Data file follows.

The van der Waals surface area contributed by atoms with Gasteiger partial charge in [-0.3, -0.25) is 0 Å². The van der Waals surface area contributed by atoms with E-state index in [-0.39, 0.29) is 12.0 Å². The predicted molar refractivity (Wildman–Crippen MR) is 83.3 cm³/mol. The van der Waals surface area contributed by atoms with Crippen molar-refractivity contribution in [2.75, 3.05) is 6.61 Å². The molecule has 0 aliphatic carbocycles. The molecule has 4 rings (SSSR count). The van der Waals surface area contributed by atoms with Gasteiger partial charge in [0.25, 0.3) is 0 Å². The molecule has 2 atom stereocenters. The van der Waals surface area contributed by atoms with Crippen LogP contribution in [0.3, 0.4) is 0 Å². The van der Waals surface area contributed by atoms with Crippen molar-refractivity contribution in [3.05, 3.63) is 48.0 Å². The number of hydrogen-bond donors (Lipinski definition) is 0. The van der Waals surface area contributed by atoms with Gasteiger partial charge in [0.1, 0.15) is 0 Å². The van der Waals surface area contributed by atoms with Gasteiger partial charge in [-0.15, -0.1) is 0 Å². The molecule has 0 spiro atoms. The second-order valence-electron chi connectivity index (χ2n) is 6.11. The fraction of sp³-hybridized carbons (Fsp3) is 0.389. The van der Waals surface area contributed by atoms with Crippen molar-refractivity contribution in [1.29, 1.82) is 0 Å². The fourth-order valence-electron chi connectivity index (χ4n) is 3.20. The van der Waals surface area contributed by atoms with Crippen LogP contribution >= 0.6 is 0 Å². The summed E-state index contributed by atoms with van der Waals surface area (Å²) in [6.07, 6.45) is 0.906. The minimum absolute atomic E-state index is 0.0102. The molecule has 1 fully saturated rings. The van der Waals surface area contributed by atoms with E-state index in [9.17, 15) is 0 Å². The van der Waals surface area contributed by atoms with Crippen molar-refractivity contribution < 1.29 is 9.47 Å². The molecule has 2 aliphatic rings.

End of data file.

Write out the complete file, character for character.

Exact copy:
The van der Waals surface area contributed by atoms with Gasteiger partial charge in [-0.3, -0.25) is 0 Å². The van der Waals surface area contributed by atoms with E-state index in [-0.39, 0.29) is 12.0 Å². The predicted molar refractivity (Wildman–Crippen MR) is 83.3 cm³/mol. The van der Waals surface area contributed by atoms with Crippen molar-refractivity contribution in [2.75, 3.05) is 6.61 Å². The molecule has 0 aliphatic carbocycles. The molecule has 4 rings (SSSR count). The van der Waals surface area contributed by atoms with Gasteiger partial charge in [0.25, 0.3) is 0 Å². The molecule has 2 atom stereocenters. The van der Waals surface area contributed by atoms with Crippen LogP contribution in [0.3, 0.4) is 0 Å². The van der Waals surface area contributed by atoms with Crippen molar-refractivity contribution in [3.05, 3.63) is 48.0 Å². The number of hydrogen-bond donors (Lipinski definition) is 0. The van der Waals surface area contributed by atoms with Gasteiger partial charge in [0.1, 0.15) is 0 Å². The van der Waals surface area contributed by atoms with Gasteiger partial charge in [-0.15, -0.1) is 0 Å². The molecule has 0 spiro atoms. The second-order valence-electron chi connectivity index (χ2n) is 6.11. The fraction of sp³-hybridized carbons (Fsp3) is 0.389. The van der Waals surface area contributed by atoms with Crippen molar-refractivity contribution in [1.29, 1.82) is 0 Å². The fourth-order valence-electron chi connectivity index (χ4n) is 3.20. The van der Waals surface area contributed by atoms with Crippen LogP contribution >= 0.6 is 0 Å². The summed E-state index contributed by atoms with van der Waals surface area (Å²) in [6.07, 6.45) is 0.906. The minimum absolute atomic E-state index is 0.0102. The molecule has 1 fully saturated rings. The van der Waals surface area contributed by atoms with E-state index in [9.17, 15) is 0 Å². The van der Waals surface area contributed by atoms with Crippen molar-refractivity contribution < 1.29 is 9.47 Å². The molecule has 2 aliphatic rings.